Cheyenne, who can't get used to being called sir, Culpepper

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I guess I wanted to see if I was missing the bigger picture. I have a ton of respect for our military and veterans and don't want to be disrepectful. But it is a two way street I guess.

 

I was never in the Military either, Deuce..And I would probably have wondered the same thing, thanks for posting..I also tend to forget one is going to run into unpleasant folks no matter where ya are..Even in CAS.. <_<

 

All the good folks ya meet in this game far and away makes up for the few soura**es one will occasionally run into though! B)

 

I try to remember to say "Sir"and Ma'am to be polite, not only at CAS matches, but everywhere I go..And yes,sometimes I forget to..But if they act like a jerk they don't EVER have to worry about me calling them "Sir" or "Ma'am" again..

 

Instead I'll be thinking of various other names best kept to meself and let them wonder why I'm chuckling under my breath as I walk away to a place with better vibes.. :rolleyes:

 

In fact, The use of "Sir" and Ma'am is something I never heard much anymore till I started attending shoots..I find it a refreshing change of pace from all the rudeness in modern society..

 

How about that? A bunch of gun owners bein' polite.. :o

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If you EVER see or hear Justin forgetting his maam's and sir's box his ears for me.

 

 

Not likely to happen, but you know you are surrounded by a bunch of us that will fill in for you as needed. :rolleyes:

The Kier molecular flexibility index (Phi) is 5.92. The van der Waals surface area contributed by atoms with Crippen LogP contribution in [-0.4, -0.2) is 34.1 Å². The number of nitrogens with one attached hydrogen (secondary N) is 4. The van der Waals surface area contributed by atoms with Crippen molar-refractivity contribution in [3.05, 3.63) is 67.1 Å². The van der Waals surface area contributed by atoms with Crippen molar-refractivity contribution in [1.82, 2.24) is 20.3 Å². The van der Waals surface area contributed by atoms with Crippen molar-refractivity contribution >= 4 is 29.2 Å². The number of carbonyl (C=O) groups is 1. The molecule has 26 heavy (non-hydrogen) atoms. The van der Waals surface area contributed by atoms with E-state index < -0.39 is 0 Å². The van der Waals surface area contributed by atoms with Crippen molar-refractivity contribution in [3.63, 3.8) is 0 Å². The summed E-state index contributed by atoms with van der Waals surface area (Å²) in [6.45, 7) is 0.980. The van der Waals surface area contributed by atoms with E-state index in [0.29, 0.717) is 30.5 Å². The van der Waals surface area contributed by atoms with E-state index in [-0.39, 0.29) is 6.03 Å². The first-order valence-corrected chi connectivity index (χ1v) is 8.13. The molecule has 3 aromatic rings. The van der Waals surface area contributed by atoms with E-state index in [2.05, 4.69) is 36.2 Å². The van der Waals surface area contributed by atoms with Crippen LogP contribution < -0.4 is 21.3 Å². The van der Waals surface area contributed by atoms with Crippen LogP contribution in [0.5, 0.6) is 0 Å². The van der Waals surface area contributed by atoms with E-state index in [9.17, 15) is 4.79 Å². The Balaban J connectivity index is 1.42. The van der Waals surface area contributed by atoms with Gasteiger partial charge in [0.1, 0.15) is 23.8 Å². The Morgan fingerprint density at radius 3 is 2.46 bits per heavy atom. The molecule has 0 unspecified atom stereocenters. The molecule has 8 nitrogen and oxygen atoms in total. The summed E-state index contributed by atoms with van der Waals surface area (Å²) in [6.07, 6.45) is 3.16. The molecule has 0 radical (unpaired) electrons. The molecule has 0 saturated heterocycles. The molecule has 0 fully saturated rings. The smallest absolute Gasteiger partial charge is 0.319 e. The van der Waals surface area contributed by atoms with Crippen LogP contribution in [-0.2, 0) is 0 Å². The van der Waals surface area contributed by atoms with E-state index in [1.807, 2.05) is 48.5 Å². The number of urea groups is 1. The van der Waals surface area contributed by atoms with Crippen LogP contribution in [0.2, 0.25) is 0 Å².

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I work in a world were the word "Respect" is thrown around allot ( corrections ) without anyone knowing what the true meaning is... or with the understand that respect is earned and not given or the difference between common curiosity & respect....

 

With many inmates & staff today words like please & thank you, pardon me or excuse me or Sir & madam are a sign of weakness .....

 

I use these words allot ...and I insist that those around me...inmates & staff use them....

 

I have had staff say to me " why are you calling him sir he is just an inmate ...he don't deserve that kind of respect! At that point I give them a little lesson on curiosity & respect....many times in no uncertain terms.

 

When dealing with people a little common curiosity goes along ways...even if they don't understand why you are doing it.

 

So continue to use these words....and if someone don't like it...it is there problem not yours!

 

 

PS...I did serve and I was an NCO....when I was in uniform if somone called me sir I would correct them ...I work for a liveing...I am Petty Officer Brown...do not call me sir!.....I am no longer in uniform....so you may call me Sir if you have a mind to... :)

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Precisly why we love the people of SASS so much, where else could an eleven year old run around unchaperoned (LOL he thought he was alone, but all of his Texas pards were watchin' his every move) at a huge event? The year that Justin won his first World Championship at EOT he was all over Founder's Ranch, he thought he had FREEDOM but, Papa and I knew where he was all the time, couldn't pass anyone we knew without 'em sayin' "hey, we just saw Opie at so-and-so tent LOLOLOLOLOLOL

 

And now that he's seventeen I need those "eyes" even more!!!!!!!

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I use Sir and Ma'am all the time if they don't like it tough. I call a very young lady clerk Ma'am one time and she got upset at me. Told me she was not an old lady and not to call her ma'am. told her it was a sigh of respect for her and her job, then told her if she didn't like it I could always be a f-----g a-----e and total disrespect her if she want me to. She then apologized to me and said thank you